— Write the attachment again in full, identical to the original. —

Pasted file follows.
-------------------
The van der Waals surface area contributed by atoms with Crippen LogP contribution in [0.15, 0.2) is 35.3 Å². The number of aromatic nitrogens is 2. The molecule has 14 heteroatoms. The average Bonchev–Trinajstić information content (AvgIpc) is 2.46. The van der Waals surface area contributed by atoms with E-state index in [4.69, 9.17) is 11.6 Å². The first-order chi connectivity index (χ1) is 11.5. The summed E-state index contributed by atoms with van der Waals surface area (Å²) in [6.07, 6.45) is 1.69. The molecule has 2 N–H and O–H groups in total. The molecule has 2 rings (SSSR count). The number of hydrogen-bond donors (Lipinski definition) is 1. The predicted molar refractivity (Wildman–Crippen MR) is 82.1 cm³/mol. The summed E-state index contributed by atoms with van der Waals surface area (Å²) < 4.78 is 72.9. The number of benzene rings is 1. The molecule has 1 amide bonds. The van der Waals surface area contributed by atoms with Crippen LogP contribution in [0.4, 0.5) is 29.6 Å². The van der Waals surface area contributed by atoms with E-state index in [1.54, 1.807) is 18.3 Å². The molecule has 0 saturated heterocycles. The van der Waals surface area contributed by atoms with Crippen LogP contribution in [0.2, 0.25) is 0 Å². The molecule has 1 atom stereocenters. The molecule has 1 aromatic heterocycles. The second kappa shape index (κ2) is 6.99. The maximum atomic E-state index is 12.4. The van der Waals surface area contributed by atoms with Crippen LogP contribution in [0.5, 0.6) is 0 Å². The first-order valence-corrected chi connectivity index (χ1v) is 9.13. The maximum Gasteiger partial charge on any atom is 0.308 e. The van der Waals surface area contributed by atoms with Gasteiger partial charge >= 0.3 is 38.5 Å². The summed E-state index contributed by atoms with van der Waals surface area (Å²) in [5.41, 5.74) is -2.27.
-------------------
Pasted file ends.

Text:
The van der Waals surface area contributed by atoms with Crippen LogP contribution in [0.15, 0.2) is 35.3 Å². The number of aromatic nitrogens is 2. The molecule has 14 heteroatoms. The average Bonchev–Trinajstić information content (AvgIpc) is 2.46. The van der Waals surface area contributed by atoms with E-state index in [4.69, 9.17) is 11.6 Å². The first-order chi connectivity index (χ1) is 11.5. The summed E-state index contributed by atoms with van der Waals surface area (Å²) in [6.07, 6.45) is 1.69. The molecule has 2 N–H and O–H groups in total. The molecule has 2 rings (SSSR count). The number of hydrogen-bond donors (Lipinski definition) is 1. The predicted molar refractivity (Wildman–Crippen MR) is 82.1 cm³/mol. The summed E-state index contributed by atoms with van der Waals surface area (Å²) < 4.78 is 72.9. The number of benzene rings is 1. The molecule has 1 amide bonds. The van der Waals surface area contributed by atoms with Crippen LogP contribution in [0.4, 0.5) is 29.6 Å². The van der Waals surface area contributed by atoms with E-state index in [1.54, 1.807) is 18.3 Å². The molecule has 0 saturated heterocycles. The van der Waals surface area contributed by atoms with Crippen LogP contribution in [0.2, 0.25) is 0 Å². The molecule has 1 atom stereocenters. The molecule has 1 aromatic heterocycles. The second kappa shape index (κ2) is 6.99. The maximum atomic E-state index is 12.4. The van der Waals surface area contributed by atoms with Crippen LogP contribution in [0.5, 0.6) is 0 Å². The first-order valence-corrected chi connectivity index (χ1v) is 9.13. The maximum Gasteiger partial charge on any atom is 0.308 e. The van der Waals surface area contributed by atoms with Gasteiger partial charge >= 0.3 is 38.5 Å². The summed E-state index contributed by atoms with van der Waals surface area (Å²) in [5.41, 5.74) is -2.27.